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Activists Arrested, Spray Painted Planes at Taylor Swift Airfield

Activists Arrested, Spray Painted Planes at Taylor Swift Airfield

Two environmental activists have been arrested after they broke into a private airfield outside of London, where Taylor Swift‘s plane landed hours earlier, and spray-painted multiple private jets orange, in a call to end the use of fossil fuels by the end of the decade. 

Just Stop Oil members Jennifer Kowalski, 28, and Cole Macdonald, 22, cut a metal fence surrounding the private airfield in Stansted at 5 a.m. local time on Thursday then targeted the planes, using an orange paint similar to that seen in the group’s protest campaign at Stonehenge, Britain’s prehistoric landmark, on Wednesday. Just Stop Oil said the paint is cornflower and will wash off. 

Kowalski and Macdonald were arrested afterward, police in Essex county told The Guardian in a statement: “Officers were on the scene within minutes and detained two people. The airport and flights are operating as normal. A 22-year-old woman from Brighton and a 28-year-old woman from Dumbarton have been arrested on suspicion of criminal damage and interference with the use or operation of national infrastructure.”

Just Stop Oil is a coalition of groups working together to demand that the U.K. government work with other nations to agree to stop the extraction and burning of oil, gas and coal by 2030. It posted a video of the protest action on social media platform X (formerly known as Twitter), noting that Swift’s jet, a recent subject of controversy, had landed there earlier in the day. 

“JUST STOP OIL PAINT PRIVATE JETS HOURS AFTER TAYLOR SWIFT’S LANDS Jennifer and Cole cut the fence into the private airfield at Stansted where @taylorswift13’s jet is parked, demanding an emergency treaty to end fossil fuels by 2030,” the group wrote on the platform.

It is unclear if Swift’s jet was the group’s target. However, a post on the group’s website referenced Swift’s “Cruel Summer” and alluded to the superstar’s “Blank Space,” suggesting that Just Stop Oil was aware of Swift’s jet’s presence at the time of the break-in. The Hollywood Reporter contacted the group to clarify the intentions at the Stanstead break-in but did not immediately hear back on Thursday.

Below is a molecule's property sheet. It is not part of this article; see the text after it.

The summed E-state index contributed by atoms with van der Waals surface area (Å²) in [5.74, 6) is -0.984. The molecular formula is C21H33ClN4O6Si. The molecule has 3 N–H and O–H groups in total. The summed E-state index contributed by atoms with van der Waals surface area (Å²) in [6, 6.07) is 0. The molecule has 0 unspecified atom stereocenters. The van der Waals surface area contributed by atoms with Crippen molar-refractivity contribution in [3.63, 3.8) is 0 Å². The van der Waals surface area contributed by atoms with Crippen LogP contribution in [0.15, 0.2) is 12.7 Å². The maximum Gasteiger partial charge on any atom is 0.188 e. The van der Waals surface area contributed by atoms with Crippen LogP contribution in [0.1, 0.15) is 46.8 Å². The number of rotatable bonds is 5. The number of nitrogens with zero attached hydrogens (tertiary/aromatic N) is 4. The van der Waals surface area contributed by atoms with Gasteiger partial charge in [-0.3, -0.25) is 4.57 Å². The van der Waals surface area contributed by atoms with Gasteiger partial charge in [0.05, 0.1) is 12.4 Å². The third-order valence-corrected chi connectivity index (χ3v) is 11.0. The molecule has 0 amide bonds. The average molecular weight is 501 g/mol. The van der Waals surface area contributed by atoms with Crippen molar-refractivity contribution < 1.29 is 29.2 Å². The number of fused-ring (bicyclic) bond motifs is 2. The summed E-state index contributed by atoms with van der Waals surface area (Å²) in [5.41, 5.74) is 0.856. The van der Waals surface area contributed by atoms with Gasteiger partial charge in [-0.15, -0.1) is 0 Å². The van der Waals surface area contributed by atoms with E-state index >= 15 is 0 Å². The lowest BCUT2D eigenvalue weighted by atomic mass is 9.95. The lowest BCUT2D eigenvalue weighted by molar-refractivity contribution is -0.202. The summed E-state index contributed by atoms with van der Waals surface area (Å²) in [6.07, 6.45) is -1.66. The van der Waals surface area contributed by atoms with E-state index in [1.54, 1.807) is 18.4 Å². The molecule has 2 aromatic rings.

“We’re living in two worlds: one where billionaires live in luxury, able to fly in private jets away from the other, where unlivable conditions are being imposed on countless millions,” MacDonald said in the article posted on the group’s website Thursday morning. “Meanwhile, this system that is allowing extreme wealth to be accrued by a few, to the detriment of everyone else, is destroying the conditions necessary to support human life in a rapidly accelerating never-ending ‘cruel summer’. Billionaires are not untouchable, climate breakdown will affect every single one of us.”

Swift’s team previously sent a cease-and-desist letter to the owner of social media accounts that documented tracked her private jet travel. A 2022 study from marketing firm Yard found that Swift was the top celebrity “offender” in terms of carbon dioxide emissions, with 170 flights by that point emitting 9,142 tons of carbon dioxide.

In response, a rep for Swift said in a statement that her plane “is loaned out regularly to other individuals. To attribute most or all of these trips to her is blatantly incorrect.”

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Additionally, a rep for Swift told THR when the cease-and-desist letter was sent that before her Eras tour, which Swift is currently taking through the UK, began, “Taylor purchased more than double the carbon credits needed to offset all of her travel, which includes the tour.”

On Wednesday, two Just Stop Oil activists were seen in a video using fire extinguishers to spray paint Stonehenge. The group wrote of the direct action event: “The Just Stop Oil protestors demanded the incoming government sign up to a legally binding treaty to phase out fossil fuels by 2030.”

In a statement to CNN, English Heritage chief executive Nick Merriman said there was no immediate damage to the monument, which will be open for summer solstice celebrations this week. 

“There appears to be no visible damage but that’s in no way saying there hasn’t been harm, from the very act of having to clean the stones to the distress caused to those for whom Stonehenge holds a spiritual significance.” 

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